As Douglas County leaders weigh possibly changing or eliminating the Criminal Justice Coordinating Council’s racial and ethnic disparities work group, some members of the council want the work to get more attention.
Almost one out of every three Black men ages 25-54 living in Douglas County were booked into the jail between 2017 and 2021.
That number is among findings in a recent report by the Vera Institute of Justice examining incarceration here.
Members of Douglas County’s Criminal Justice Coordinating Council want to hear from community members what issues they believe are most pressing in the local criminal legal system.
Researchers concluded that there is not widespread bias-based policing in Douglas County, but each law enforcement agency has areas of racial disparity and concern. Members of the Lawrence community have offered some feedback on how they can begin to improve.
Researchers have finished a draft report from a long-running law enforcement contact study, which has confirmed that Black drivers are 2.73 times more likely to get stopped than white drivers in Douglas County, and drivers of color are 1.72 times more likely to be searched.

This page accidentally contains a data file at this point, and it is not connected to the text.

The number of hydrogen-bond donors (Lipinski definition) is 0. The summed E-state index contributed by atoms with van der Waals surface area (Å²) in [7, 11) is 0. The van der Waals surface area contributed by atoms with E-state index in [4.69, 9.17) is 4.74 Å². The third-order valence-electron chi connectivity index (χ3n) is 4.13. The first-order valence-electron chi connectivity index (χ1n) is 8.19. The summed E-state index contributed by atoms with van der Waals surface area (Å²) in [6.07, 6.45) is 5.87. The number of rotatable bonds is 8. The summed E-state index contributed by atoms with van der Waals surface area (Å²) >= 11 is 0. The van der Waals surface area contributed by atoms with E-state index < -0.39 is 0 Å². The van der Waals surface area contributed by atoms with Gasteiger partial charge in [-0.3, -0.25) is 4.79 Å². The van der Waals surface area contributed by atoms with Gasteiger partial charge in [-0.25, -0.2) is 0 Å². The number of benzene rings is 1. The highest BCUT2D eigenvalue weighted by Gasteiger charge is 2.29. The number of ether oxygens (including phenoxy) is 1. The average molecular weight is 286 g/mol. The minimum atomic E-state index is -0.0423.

Katy Fitzgerald has been selected as Douglas County’s new criminal justice coordinator, the county announced Thursday.
Douglas County District Court is planning to launch a self-help center that will be a go-to point for basic logistical questions, help people involved in eviction cases and more.
Black people are booked into the Douglas County jail at almost four times the rate of white people, and the incarceration rate of Black people in Douglas County is 6.5 times the rate of white people.
Members of Douglas County’s Behavioral Health Court shared how the program has progressed during the past four years and how administrators might further improve the program in the future during a meeting of the Criminal Justice Coordinating Council on Tuesday.
Eighty percent of the people incarcerated in the Douglas County jail are there pretrial — meaning they haven’t been convicted and are presumed innocent. That’s just one takeaway from the inmate population data dashboard from the sheriff’s office.
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